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Mefistofele (1868)
Nerone (1924)

Mefistofele is an opera in a prologue, four acts and an epilogue, the only completed opera by the Italian composer-librettist Arrigo Boito.


Composition history

Boito began consideration of an opera on the Faustian theme after completing his studies at the Milan Conservatory in 1861. Mefistofele is one of many pieces of classical music based on the Faust legend, and like many other composers, Boito used Goethe's version as his starting point. He was an admirer of Richard Wagner, and like him chose to write his own libretto, something which was virtually unheard of in Italian opera up to that time.

The most popular earlier work based on the legend was Gounod's opera Faust, which Boito regarded as a superficial and frivolous treatment of a profound subject. Furthermore, Boito was contemptuous of what he saw as the low operatic standards prevailing in Italy at that time, and he determined to make his new work distinctive, both musically and intellectually, from anything that had been heard before. He hoped that it would be a wake-up call and an inspiration to other young Italian composers.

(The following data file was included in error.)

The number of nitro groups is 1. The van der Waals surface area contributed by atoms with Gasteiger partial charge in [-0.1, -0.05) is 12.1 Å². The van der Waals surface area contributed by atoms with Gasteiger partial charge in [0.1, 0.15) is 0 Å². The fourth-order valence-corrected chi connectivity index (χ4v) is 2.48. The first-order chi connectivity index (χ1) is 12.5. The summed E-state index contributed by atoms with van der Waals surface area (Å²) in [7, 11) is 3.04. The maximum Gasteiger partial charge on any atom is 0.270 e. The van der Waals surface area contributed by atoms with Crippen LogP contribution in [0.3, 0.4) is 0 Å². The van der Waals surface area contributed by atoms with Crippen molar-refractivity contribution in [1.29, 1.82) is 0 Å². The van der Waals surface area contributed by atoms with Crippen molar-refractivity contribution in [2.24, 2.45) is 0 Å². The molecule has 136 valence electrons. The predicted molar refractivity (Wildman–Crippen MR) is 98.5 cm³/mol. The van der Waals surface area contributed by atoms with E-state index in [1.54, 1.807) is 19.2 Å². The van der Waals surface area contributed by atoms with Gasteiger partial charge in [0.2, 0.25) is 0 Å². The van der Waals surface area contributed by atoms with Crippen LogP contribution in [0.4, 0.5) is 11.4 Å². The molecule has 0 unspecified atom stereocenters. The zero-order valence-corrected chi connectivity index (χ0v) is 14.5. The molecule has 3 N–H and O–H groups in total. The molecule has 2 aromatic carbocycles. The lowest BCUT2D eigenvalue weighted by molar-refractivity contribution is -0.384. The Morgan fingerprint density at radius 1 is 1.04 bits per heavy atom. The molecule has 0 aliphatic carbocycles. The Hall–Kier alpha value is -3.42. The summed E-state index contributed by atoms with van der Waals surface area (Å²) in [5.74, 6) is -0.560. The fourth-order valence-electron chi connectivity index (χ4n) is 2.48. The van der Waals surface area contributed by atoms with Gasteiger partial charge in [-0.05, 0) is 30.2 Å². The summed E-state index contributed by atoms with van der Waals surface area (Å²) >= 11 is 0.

The piano-vocal score was completed in 1867 while Boito was staying in Poland where he was visiting relatives.

Performance history and revisions

Mefistofele premiered on 5 March 1868 at La Scala, Milan under the baton of the composer himself, despite his lack of experience and skill as a conductor. As the evening progressed the hostility of the audience, unfamiliar with Boito’s avant-garde musical style and unimpressed by many of the scenes (notably the scene in the emperor's court), steadily increased. Furthermore the work was far too long and the cast inadequate for the complexities of the music. When the curtain finally came down well after midnight it was clear that the premiere had been nothing short of a fiasco. After just two performances (the second one was split over two nights), the opera was withdrawn.

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